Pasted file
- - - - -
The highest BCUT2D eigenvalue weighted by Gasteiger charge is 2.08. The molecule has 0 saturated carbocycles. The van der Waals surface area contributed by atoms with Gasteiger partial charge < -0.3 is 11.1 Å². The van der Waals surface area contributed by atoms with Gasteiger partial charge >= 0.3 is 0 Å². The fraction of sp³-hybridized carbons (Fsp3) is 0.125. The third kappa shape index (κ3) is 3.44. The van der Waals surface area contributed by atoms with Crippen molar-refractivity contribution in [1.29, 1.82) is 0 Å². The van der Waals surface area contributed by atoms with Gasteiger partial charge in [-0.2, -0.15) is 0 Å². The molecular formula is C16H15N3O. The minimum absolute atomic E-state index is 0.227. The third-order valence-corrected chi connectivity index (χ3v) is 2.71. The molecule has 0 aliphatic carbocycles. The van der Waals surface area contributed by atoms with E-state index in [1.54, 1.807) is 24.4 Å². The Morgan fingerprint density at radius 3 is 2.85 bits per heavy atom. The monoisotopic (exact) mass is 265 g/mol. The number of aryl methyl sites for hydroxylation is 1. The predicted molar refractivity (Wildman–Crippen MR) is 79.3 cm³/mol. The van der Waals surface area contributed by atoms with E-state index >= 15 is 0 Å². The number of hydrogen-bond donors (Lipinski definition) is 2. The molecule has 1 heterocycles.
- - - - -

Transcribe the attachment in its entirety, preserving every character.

The highest BCUT2D eigenvalue weighted by Gasteiger charge is 2.08. The molecule has 0 saturated carbocycles. The van der Waals surface area contributed by atoms with Gasteiger partial charge < -0.3 is 11.1 Å². The van der Waals surface area contributed by atoms with Gasteiger partial charge >= 0.3 is 0 Å². The fraction of sp³-hybridized carbons (Fsp3) is 0.125. The third kappa shape index (κ3) is 3.44. The van der Waals surface area contributed by atoms with Crippen molar-refractivity contribution in [1.29, 1.82) is 0 Å². The van der Waals surface area contributed by atoms with Gasteiger partial charge in [-0.2, -0.15) is 0 Å². The molecular formula is C16H15N3O. The minimum absolute atomic E-state index is 0.227. The third-order valence-corrected chi connectivity index (χ3v) is 2.71. The molecule has 0 aliphatic carbocycles. The van der Waals surface area contributed by atoms with E-state index in [1.54, 1.807) is 24.4 Å². The Morgan fingerprint density at radius 3 is 2.85 bits per heavy atom. The monoisotopic (exact) mass is 265 g/mol. The number of aryl methyl sites for hydroxylation is 1. The predicted molar refractivity (Wildman–Crippen MR) is 79.3 cm³/mol. The van der Waals surface area contributed by atoms with E-state index >= 15 is 0 Å². The number of hydrogen-bond donors (Lipinski definition) is 2. The molecule has 1 heterocycles.